Book retells history of African Indians

The national book tour of The Indian Africans was hosted by Harry’s Printer’s in East London in December.

Co-author Kiru Naidoo, who has been travelling across the country as part of the well-received book’s national tour, spoke at the launch in East London.

The 374-page book was co-authored by Paul David, Ranjith Choonilall, Kiru Naidoo and Selvan Naidoo and published by Anivesh Singh.

Crafted over five years, it chronicles the history of Indian migration in SA.

The book explores Indian African history in various spheres such as sport, activism, education, indenture and agriculture.

It seeks to undermine revisionist and nationalistic interpretations of Indian migration and argues that the history of Indians in SA is entrenched in the larger narrative of dispossession of people of colour.

The introduction reads: “We identify the community of Indian-origin as being Indian Africans. We are born of the soil. That is an incontrovertible fact. This description counters the apartheid four-nation thesis and challenges cock-eyed nationalisms that covet both overt and covert racist fantasies to advance their political and financial interests.”

The book includes never- before-seen images of Indian indentured labourers aboard ships travelling to SA.

Indentured labourers were turned into chattel, with the system of employment demonstrating parallels to slavery, and the impacts thereof are explored by the authors.

Included as well are images and accounts of women and children exploited for labour on plantations such as the Robinson family’s Cato Manor plantation – guilty of multiple offences of ill-treatment of workers.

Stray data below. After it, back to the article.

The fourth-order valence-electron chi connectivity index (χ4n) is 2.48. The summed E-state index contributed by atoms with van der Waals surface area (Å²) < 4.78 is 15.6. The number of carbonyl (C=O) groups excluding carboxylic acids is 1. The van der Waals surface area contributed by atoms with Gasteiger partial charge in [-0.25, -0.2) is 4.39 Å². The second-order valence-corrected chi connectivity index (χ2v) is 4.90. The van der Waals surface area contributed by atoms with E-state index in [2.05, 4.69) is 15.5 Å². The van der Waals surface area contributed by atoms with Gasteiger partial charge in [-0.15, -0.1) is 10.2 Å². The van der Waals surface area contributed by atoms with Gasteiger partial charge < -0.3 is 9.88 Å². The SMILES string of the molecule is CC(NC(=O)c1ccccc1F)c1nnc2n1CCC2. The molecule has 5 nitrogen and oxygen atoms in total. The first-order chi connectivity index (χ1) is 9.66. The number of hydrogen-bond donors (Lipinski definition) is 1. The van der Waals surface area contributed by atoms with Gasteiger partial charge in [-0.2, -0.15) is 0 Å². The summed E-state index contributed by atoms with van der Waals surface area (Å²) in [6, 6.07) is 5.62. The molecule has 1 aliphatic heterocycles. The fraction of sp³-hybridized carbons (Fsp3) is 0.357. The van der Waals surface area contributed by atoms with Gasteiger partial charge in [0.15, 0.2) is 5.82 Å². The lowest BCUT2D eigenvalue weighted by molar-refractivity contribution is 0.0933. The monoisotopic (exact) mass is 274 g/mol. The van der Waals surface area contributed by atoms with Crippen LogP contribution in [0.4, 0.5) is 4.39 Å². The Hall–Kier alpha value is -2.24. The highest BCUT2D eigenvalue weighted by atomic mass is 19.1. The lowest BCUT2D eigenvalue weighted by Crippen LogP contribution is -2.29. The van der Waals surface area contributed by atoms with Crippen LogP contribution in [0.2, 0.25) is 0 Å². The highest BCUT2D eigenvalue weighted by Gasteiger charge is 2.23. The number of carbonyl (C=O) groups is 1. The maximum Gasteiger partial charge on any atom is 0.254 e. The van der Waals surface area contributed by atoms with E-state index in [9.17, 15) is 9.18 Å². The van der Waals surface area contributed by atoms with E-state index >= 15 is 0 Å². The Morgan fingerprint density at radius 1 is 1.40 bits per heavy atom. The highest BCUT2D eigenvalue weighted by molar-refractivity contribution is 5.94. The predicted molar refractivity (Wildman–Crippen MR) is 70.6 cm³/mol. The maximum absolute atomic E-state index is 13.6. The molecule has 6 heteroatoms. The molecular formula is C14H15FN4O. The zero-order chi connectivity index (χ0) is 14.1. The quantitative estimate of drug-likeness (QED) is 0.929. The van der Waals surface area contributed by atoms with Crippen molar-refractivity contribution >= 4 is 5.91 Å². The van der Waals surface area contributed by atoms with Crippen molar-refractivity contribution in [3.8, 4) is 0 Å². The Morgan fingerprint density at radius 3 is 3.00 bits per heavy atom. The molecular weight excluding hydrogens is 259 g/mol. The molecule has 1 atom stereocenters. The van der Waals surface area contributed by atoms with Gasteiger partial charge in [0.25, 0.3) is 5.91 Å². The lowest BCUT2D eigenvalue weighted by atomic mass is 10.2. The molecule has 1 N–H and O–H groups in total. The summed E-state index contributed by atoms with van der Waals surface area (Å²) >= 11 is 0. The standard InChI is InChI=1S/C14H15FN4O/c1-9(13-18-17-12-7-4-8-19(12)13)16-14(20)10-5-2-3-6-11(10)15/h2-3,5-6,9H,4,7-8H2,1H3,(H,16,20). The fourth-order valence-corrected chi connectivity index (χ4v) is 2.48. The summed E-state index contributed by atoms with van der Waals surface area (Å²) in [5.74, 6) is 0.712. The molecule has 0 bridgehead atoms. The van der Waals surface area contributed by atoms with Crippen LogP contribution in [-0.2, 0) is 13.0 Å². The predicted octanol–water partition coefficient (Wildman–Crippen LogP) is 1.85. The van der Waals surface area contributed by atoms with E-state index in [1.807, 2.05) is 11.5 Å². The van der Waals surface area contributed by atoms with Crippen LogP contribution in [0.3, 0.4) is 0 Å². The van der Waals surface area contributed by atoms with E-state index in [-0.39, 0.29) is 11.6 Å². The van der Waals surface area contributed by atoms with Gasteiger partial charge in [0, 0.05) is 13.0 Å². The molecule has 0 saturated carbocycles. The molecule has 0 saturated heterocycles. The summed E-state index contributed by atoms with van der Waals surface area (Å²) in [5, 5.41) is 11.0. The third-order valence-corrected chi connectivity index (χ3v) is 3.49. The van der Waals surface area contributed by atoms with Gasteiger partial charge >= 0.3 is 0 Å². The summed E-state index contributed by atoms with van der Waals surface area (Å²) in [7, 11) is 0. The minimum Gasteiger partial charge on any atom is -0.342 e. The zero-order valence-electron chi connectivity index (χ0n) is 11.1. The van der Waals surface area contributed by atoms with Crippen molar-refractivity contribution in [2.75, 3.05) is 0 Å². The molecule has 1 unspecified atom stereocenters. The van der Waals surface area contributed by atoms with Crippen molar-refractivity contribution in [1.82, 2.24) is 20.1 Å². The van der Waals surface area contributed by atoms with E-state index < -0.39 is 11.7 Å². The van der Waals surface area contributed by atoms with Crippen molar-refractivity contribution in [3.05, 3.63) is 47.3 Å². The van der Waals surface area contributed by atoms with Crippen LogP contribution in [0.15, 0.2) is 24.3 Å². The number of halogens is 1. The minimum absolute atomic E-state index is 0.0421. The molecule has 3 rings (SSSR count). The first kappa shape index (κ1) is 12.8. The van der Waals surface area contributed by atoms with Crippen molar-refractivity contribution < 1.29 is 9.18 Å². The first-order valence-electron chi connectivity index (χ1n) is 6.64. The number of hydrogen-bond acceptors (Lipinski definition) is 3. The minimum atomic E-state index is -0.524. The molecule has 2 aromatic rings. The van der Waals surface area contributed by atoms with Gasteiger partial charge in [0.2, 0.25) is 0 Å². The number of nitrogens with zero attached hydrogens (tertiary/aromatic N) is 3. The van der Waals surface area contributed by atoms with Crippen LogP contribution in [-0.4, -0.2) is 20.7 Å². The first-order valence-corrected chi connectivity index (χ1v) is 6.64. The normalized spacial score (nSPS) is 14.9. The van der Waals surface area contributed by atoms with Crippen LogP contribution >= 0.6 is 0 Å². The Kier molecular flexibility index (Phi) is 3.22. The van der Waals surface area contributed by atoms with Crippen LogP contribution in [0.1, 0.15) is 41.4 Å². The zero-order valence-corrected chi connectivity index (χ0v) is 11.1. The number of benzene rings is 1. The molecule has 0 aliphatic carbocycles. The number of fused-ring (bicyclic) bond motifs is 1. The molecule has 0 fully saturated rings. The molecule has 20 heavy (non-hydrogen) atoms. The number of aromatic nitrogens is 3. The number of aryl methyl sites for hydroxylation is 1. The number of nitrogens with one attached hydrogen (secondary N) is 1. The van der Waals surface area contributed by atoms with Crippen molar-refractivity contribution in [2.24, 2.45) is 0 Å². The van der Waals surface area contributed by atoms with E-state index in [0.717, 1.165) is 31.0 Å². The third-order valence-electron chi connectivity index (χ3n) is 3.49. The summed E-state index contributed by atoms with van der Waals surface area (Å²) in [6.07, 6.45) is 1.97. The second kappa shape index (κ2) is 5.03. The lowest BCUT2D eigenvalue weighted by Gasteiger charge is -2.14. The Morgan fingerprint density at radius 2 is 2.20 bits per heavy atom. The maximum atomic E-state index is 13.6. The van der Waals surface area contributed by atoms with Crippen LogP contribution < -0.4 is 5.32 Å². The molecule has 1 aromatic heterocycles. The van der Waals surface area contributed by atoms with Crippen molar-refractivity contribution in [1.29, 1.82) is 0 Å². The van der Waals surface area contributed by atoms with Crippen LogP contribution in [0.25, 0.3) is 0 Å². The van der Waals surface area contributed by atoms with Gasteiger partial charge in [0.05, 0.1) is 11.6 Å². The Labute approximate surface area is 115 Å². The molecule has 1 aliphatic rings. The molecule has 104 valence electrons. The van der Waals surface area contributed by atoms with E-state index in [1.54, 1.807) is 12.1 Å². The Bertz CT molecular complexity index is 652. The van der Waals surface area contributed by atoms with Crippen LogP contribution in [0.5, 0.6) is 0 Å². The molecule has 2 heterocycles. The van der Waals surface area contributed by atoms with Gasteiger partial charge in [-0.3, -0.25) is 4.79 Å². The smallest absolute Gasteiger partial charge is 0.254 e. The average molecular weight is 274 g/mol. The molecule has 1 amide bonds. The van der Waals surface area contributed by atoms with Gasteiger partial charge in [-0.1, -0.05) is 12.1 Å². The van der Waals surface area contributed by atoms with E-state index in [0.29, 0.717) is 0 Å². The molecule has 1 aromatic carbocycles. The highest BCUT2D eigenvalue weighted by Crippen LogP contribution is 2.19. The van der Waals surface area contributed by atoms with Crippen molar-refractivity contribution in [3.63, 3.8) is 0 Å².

The book traces the efforts Indian Africans have made towards advancing non-racialism and democracy in SA and pays tribute to hero’s such as Paul David who were pioneers in the development of united resistance across colour lines against the apartheid state.

Naidoo said: “The real challenge we find now is that young people have little interest in what went before.

“We hope that we fire their imagination with this book and get them to see that nobody exists out of nowhere and that everyone has a story. We privileged the Indian working class history that other researchers and writers may be missing because there will always be someone telling the stories of the great figures, but our intention was to write this story from the ground up.

“There are lots of holes in our [sic] history, the voices of the people who worked in plantations, in mines and so forth are missing from our construction of history and it is important that we capture their stories and document them in print.

”The theme of the book is that there is more that unites us then divides us.

“There is good case to be made for reparations from the British regarding past crimes of slavery and indenture but these reparations shouldn’t pass to descendants in monetary form.

“In KZN, we have been arguing that sugar barons should make their land available to the state to build houses for the poor instead of converting those lands into expensive real estate” Naidoo said.

The Indian Africans is available for purchase at Harry’s Printers.

CHILD LABOUR: A photo from the ISS Singh Collection of indentured labourers on a plantation in KwaZulu-Natal, included in ‘The Indian Africans’.


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